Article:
It turns out that Robert had spent the last 6 months getting his corporate VPNs to talk to one-another properly and had just managed to get it to work. After some gentle prodding, I came to realize that Robert didn’t actually understand how VPNs work – although he DID know how to make two Sophos UTMs connect. To make matters worse, he didn’t really fully grasp core networking technologies like how routing and even DNS works.
No one spends the time to learn specifically how to deploy all networking hardware from every vendor – but if you know the fundamentals (like VPNs), you realize that they ALL work the same.
Robert had a great job dropped on him and he decided to just “make it happen.” His thin understanding of networking, something he could have remediated with a couple online courses, was what was ultimately holding him back. He finally got to the point where it was all too much and now feels like he can never catch up.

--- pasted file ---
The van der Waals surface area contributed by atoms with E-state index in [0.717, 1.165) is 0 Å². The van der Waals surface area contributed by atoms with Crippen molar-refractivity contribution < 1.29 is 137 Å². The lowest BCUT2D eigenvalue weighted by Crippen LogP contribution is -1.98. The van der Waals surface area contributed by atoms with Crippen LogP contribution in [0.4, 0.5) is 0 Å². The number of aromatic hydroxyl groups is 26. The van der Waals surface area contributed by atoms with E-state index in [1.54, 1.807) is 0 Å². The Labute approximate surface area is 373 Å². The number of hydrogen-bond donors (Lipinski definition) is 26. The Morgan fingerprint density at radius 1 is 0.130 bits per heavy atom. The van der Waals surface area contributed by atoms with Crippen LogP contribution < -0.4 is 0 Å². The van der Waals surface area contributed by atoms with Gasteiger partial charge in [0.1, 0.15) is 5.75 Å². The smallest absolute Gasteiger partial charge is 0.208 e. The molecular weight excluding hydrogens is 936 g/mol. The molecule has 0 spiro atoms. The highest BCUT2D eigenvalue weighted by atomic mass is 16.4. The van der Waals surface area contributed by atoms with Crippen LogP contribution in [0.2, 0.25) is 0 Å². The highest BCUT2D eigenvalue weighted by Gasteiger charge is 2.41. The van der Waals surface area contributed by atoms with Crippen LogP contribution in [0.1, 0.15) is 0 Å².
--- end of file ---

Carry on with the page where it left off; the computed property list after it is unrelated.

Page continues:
There’s a lot here, and I’m trying not to sound like an old man just ranting. Here’s the tough part – you have to invest your time into learning NOT just the technology in front of you, but also how it works. It doesn’t mean you know everything, but what it DOES mean is that you understand how all these technologies work together and where to find help when you need it. If your solution to an error message is to google it and start typing stuff into the console that StackOverflow tells you, you need to take some time to learn.
Not Prioritizing your Life
Life is more than your 9 to 5 job. Most of us got into IT or Security because we enjoy the technology and the challenges of security. For me personally, this is my career AND my hobby. When I’m not busy working, I’m usually busy thinking about the next cool IT or Security thing I can play with or setting up some new open source software in my home-lab. But that may not be what your passion is, and that’s okay!